By Jeremy Bentham, Károly Mária Kertbeny
Read by Andrew Cullum
4 hours 1 minutes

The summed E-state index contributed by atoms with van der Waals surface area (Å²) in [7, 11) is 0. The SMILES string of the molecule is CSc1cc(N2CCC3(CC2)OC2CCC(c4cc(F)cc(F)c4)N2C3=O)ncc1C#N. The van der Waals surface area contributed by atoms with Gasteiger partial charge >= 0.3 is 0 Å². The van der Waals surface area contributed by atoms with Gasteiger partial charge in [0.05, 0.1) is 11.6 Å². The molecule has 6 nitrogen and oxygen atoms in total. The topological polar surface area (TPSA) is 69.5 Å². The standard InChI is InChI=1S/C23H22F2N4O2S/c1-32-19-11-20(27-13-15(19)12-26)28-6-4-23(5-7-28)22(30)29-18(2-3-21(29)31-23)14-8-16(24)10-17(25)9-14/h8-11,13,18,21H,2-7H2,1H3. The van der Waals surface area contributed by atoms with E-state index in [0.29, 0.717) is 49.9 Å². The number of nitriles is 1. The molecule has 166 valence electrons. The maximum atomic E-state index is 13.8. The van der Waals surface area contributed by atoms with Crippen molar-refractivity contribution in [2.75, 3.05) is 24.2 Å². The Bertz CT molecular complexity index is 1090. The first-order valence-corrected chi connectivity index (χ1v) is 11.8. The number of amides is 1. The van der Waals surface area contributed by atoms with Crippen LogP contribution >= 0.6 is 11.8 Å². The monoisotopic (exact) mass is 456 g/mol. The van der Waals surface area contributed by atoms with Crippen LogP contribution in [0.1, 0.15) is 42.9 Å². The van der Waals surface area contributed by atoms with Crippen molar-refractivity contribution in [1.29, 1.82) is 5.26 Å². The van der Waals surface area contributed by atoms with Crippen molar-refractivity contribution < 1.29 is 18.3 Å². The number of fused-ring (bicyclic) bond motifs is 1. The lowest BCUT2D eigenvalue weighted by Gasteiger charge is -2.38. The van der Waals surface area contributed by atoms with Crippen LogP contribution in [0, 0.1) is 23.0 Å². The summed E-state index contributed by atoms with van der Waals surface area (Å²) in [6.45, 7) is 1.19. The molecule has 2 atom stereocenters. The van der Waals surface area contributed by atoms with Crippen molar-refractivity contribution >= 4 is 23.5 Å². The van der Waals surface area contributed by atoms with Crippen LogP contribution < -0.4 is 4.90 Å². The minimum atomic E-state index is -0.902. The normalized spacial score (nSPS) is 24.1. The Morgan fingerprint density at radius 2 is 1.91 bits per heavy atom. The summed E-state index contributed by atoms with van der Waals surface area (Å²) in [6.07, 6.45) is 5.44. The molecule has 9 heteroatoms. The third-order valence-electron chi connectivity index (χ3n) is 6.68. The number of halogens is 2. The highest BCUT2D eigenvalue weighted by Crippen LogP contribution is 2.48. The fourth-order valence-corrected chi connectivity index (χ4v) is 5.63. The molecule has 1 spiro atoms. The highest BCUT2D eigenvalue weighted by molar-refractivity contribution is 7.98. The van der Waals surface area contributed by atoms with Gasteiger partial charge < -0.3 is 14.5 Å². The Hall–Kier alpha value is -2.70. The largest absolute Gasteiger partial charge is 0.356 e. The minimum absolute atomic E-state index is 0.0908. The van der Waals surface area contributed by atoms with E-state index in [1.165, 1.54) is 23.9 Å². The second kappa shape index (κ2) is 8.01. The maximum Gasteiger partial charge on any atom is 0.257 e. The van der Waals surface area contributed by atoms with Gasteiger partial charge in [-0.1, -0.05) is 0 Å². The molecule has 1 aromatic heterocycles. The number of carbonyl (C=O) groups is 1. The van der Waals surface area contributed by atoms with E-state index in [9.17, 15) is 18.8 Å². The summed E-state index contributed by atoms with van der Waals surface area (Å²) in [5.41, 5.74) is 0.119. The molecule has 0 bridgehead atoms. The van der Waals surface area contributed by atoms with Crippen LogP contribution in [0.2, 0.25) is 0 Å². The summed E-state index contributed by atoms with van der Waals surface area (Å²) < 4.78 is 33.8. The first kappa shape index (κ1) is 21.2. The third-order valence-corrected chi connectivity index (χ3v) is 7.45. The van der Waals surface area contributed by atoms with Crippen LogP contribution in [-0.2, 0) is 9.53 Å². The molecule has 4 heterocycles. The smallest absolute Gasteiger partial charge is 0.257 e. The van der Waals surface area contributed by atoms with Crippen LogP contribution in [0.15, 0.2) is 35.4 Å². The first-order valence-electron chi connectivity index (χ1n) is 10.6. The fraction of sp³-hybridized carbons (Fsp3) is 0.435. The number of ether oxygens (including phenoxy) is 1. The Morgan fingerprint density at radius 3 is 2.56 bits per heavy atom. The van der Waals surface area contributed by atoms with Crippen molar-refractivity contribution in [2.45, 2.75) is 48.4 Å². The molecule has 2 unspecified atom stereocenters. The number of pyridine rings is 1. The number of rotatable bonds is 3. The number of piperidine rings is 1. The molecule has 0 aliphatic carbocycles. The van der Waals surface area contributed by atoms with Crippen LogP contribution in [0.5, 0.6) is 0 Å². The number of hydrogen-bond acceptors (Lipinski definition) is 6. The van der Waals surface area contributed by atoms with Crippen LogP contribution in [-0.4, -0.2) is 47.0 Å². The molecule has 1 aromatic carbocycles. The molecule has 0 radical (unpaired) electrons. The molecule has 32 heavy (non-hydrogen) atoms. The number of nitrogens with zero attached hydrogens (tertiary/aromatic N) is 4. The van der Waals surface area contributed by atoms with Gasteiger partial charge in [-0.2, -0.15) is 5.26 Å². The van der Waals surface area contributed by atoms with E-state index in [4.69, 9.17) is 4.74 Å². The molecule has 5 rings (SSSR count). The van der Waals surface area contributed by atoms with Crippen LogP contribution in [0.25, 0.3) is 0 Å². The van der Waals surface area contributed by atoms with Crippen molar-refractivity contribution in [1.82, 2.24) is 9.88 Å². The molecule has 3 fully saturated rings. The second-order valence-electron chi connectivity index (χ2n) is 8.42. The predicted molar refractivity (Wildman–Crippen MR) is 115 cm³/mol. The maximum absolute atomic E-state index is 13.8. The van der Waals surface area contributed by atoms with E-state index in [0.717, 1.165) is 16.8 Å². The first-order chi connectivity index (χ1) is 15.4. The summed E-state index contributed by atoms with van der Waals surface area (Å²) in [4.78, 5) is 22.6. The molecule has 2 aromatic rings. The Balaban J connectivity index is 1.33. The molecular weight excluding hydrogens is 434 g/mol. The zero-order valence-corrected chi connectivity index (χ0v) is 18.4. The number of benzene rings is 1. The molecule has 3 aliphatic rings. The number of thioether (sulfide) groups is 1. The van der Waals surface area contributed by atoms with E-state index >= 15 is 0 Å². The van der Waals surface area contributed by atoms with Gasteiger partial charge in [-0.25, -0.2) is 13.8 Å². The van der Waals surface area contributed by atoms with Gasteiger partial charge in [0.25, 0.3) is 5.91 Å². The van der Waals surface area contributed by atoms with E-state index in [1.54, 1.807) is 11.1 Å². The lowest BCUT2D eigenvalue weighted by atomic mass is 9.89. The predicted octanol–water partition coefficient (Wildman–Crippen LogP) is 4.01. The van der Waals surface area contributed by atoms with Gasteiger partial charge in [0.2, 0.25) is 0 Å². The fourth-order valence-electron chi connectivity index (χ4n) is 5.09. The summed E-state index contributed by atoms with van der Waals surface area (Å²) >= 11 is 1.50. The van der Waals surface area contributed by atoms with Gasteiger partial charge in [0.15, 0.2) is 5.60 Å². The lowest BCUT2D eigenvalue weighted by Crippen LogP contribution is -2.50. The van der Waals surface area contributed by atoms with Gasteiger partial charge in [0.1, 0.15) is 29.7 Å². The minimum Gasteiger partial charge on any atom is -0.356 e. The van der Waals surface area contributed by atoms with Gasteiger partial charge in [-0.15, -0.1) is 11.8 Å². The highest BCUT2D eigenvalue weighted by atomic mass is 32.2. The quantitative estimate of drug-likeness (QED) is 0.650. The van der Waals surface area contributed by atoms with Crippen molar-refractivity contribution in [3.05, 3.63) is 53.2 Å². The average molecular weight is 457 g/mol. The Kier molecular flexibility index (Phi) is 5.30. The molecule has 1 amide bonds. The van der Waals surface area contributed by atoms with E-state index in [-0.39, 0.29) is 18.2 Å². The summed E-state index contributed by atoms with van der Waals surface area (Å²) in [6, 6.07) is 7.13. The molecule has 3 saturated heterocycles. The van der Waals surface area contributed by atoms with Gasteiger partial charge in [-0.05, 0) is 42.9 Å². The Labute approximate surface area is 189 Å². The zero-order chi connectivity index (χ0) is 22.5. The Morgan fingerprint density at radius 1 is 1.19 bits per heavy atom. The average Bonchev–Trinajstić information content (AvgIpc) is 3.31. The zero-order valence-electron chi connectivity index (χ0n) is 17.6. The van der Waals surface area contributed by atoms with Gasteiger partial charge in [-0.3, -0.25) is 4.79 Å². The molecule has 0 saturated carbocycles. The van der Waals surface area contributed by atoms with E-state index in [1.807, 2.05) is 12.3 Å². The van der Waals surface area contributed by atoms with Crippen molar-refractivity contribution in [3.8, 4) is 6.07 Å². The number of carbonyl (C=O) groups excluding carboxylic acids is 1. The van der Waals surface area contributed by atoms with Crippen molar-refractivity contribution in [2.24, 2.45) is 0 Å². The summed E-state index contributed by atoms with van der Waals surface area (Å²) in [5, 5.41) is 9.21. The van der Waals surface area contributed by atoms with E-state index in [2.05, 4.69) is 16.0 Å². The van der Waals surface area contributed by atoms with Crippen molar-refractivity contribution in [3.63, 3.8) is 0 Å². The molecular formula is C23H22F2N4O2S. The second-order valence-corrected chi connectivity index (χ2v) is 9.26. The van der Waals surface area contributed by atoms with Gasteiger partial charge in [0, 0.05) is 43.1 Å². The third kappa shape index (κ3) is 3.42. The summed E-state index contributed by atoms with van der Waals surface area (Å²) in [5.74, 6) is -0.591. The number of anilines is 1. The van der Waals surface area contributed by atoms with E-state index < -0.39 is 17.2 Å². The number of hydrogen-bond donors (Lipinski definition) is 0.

The criminalisation of homosexuality over centuries has been one of the shocking injustices of European history – it existed from the middle ages and before, and well into the 20th century. The death penalty (hanging or burning) was a commonplace feature in legal systems. These two remarkable texts – one from England in the 18th century, and one from Germany in the 19th century  – show how there was a growing awareness of the prejudice and the cruelty of its effect. Jeremy Bentham (1748-1832), the prominent English writer, philosopher and jurist, wrote Offences Against Oneself in 1785. In characteristically measured and clear tones, he argued against the death penalty for sodomy, and queried what was actually wrong with homosexuality in terms of the individual and society. Sadly, the public opposition, rooted in religion and public morals, cautioned him against publication, and it remained among his private papers at his death, not to emerge for decades afterwards. Karóly Mária Kertbeny (1824-1882) was an Austro-Hungarian journalist and writer who lived in Berlin. The suicide of a friend of his, crushed by his preference for men, prompted Kertbeny to campaign on behalf of anti-homosexual legislation in Europe. It was Kertbeny who first coined the words ‘homosexual’ and ‘heterosexual’, which were later adopted by Kraft-Ebbing and others. In 1869 he published (anonymously) a pamphlet, An Open Letter addressed to the Royal Prussian Minister of Justice arguing that the Prussian sodomy law violated ‘the rights of man’ and should not be part of the proposed Penal Code for the North German Confederation. His closely written text demonstrates, very clearly, the hypocrisy and harm caused by the criminalisation of homosexuality for both men and women. He was ignored. The anti-homosexual legislation was adopted and, in 1871, incorporated into the legal system of the new Germany. Both these documents are fascinating reading, illustrating the prevailing prejudice of society in the face of known, widespread activity; and how the prejudice continued, despite the efforts of individuals who could see and demonstrate the illogicality and the hysteria surrounding the subject. It is interesting to note that, in Europe, punishment for homosexual activity was first abolished in France in 1791 after the Revolution; but legal restraints continued to exist in England until 1967, and in Germany in 1968 (East) and 1969 (West).


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